From the brain’s smell center, alpha-synuclein spreads to other parts of the brain principally on one side, including regions with concentrations of dopamine-producing neurons. 

The death of these cells is a hallmark of Parkinson’s disease. The disease may cause asymmetric tremor and slowness in movement and, a slower rate of progression after diagnosis, and only much later, significant cognitive impairment or dementia. 

When ingested, the chemicals pass through the lining of the gastrointestinal tract. Initial alpha-synuclein pathology may begin in the gut’s own nervous system from where it can spread to both sides of the brain and spinal cord.

This body-first pathway is often associated with Lewy body dementia, a disease in the same family as Parkinson’s, which is characterized by early constipation and sleep disturbance, followed by more symmetric slowing in movements and earlier dementia, as the disease spreads through both brain hemispheres.   

New models to understand and study brain diseases

“These environmental toxicants are widespread and not everyone has Parkinson’s disease,” said Dorsey.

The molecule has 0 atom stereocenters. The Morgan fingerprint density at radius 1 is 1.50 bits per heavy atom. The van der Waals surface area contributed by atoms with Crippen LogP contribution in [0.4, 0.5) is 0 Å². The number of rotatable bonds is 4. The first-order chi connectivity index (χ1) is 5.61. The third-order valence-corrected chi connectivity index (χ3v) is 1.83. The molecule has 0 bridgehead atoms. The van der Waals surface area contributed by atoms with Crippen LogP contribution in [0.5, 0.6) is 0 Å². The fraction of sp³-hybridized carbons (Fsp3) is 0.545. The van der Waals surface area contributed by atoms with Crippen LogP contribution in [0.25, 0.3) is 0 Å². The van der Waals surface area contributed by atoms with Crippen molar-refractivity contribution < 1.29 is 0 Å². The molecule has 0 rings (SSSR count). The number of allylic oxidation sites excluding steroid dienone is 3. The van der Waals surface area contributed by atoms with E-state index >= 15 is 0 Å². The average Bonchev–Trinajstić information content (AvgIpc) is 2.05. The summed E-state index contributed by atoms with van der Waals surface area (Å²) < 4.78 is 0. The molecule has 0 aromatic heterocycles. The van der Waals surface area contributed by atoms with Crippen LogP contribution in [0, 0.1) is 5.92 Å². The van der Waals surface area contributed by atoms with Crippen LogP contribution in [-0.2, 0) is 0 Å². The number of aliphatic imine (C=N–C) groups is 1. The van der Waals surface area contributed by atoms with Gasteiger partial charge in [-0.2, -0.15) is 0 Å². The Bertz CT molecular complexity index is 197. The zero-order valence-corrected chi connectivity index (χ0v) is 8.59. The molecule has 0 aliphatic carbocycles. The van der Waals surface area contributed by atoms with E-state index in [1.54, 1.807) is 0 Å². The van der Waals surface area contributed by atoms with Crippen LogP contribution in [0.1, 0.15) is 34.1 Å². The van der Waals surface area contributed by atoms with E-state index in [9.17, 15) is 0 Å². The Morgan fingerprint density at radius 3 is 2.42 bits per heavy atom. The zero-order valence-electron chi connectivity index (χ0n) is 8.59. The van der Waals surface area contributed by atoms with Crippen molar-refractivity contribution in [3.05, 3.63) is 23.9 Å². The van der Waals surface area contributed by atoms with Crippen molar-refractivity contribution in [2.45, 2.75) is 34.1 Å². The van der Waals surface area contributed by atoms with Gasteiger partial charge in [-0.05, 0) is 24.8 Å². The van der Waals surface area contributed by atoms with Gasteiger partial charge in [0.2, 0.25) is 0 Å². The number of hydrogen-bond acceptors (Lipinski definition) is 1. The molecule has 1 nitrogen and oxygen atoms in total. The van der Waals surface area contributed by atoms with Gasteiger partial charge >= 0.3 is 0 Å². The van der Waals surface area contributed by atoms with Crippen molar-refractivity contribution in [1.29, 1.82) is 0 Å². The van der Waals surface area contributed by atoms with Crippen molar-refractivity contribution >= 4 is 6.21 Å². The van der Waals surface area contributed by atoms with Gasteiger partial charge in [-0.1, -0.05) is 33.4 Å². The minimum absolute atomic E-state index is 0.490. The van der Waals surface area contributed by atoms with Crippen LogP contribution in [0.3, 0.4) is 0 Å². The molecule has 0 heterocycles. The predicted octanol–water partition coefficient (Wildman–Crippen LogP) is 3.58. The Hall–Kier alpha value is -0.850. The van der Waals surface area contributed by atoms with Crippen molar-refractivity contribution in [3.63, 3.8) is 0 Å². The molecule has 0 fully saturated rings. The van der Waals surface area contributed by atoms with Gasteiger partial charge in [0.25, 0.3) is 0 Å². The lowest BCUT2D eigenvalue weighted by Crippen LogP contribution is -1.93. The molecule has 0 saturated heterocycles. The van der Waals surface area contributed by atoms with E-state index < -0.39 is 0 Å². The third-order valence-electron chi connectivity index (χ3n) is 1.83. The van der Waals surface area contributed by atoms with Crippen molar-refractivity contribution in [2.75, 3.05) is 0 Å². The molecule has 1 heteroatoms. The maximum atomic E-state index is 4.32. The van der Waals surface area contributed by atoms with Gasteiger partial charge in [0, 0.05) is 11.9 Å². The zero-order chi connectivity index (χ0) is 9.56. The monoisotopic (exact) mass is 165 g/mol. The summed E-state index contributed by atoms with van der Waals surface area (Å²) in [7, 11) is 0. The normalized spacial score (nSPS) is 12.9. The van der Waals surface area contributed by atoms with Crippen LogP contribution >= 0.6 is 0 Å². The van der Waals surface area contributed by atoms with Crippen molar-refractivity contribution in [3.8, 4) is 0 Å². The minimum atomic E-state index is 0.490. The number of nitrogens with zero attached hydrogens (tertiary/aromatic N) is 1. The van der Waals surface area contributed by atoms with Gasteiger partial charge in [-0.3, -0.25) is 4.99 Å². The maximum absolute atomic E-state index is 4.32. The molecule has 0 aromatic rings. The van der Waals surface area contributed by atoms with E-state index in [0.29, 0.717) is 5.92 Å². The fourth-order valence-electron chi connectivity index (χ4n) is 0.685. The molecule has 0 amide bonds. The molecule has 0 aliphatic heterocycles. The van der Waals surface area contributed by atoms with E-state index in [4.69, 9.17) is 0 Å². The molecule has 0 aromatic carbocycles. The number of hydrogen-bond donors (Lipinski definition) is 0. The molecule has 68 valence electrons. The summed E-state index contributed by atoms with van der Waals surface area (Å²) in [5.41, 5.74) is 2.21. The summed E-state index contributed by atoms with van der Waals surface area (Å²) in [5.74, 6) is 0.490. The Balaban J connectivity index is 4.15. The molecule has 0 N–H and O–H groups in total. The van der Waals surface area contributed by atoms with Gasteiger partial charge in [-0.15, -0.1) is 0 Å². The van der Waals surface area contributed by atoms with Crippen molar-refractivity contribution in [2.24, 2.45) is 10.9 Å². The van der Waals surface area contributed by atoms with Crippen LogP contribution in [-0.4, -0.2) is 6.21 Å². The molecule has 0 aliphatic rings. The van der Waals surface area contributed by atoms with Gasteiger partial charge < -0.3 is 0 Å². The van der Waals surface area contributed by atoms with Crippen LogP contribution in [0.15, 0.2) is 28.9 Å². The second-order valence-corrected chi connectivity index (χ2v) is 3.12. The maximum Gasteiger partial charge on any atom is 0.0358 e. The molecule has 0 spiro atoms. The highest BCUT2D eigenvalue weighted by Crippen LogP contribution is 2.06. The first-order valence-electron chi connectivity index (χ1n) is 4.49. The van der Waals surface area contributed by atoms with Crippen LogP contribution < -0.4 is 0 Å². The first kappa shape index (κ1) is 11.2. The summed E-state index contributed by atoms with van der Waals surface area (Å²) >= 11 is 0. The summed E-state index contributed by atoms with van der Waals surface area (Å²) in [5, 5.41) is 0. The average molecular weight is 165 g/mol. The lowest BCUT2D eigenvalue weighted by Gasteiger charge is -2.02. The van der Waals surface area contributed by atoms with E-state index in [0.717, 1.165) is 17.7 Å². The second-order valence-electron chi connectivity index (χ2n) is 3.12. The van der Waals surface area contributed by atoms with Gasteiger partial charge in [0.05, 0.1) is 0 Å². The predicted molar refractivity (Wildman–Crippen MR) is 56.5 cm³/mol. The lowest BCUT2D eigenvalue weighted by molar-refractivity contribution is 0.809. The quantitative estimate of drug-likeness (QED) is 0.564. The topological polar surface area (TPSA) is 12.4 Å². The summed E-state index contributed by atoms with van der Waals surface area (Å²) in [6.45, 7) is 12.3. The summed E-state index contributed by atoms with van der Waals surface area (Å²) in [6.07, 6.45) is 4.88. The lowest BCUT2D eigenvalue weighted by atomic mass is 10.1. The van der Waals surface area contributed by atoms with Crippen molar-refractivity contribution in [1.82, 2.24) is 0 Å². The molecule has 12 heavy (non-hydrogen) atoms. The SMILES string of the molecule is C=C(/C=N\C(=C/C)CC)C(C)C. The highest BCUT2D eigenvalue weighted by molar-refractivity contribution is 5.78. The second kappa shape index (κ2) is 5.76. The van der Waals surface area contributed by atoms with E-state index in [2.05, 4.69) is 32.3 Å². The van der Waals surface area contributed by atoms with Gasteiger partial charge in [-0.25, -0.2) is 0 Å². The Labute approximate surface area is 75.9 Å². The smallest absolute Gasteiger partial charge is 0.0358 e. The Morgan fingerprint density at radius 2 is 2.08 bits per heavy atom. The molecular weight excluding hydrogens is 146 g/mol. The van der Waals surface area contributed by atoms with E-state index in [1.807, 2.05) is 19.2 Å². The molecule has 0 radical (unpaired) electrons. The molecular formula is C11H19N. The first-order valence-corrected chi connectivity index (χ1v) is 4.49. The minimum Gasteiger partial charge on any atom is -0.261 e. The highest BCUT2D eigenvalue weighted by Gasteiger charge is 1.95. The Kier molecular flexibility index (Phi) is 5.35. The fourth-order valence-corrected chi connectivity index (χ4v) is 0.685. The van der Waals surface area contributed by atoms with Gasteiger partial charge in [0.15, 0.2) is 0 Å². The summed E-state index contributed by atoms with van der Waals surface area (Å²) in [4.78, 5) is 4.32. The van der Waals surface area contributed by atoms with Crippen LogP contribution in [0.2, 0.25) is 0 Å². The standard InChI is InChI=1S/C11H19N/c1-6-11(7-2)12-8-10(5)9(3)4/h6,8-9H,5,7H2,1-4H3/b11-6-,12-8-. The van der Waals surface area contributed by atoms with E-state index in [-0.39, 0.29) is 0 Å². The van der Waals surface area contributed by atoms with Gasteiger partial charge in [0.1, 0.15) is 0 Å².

“The timing, dose, and duration of exposure and interactions with genetic and other environmental factors are probably key to determining who ultimately develops Parkinson’s. In most instances, these exposures likely occurred years or decades before symptoms develop.” 

Pointing to a growing body of research linking environmental exposure to Parkinson’s disease, the authors believe the new models may enable the scientific community to connect specific exposures to specific forms of the disease. This effort will be aided by increasing public awareness of the adverse health effects of many chemicals in our environment.

The authors conclude that their hypothesis “may explain many of the mysteries of Parkinson’s disease and open the door toward the ultimate goal–prevention.”    

In addition to Parkinson’s, these models of environmental exposure may advance understanding of how toxicants contribute to other brain disorders, including autism in children, ALS in adults, and Alzheimer’s in seniors.

Dorsey and his colleagues at the University of Rochester have organized a symposium on the Brain and the Environment in Washington, DC, on May 20 that will examine the role toxicants in our food, water, and air are playing in all these brain diseases.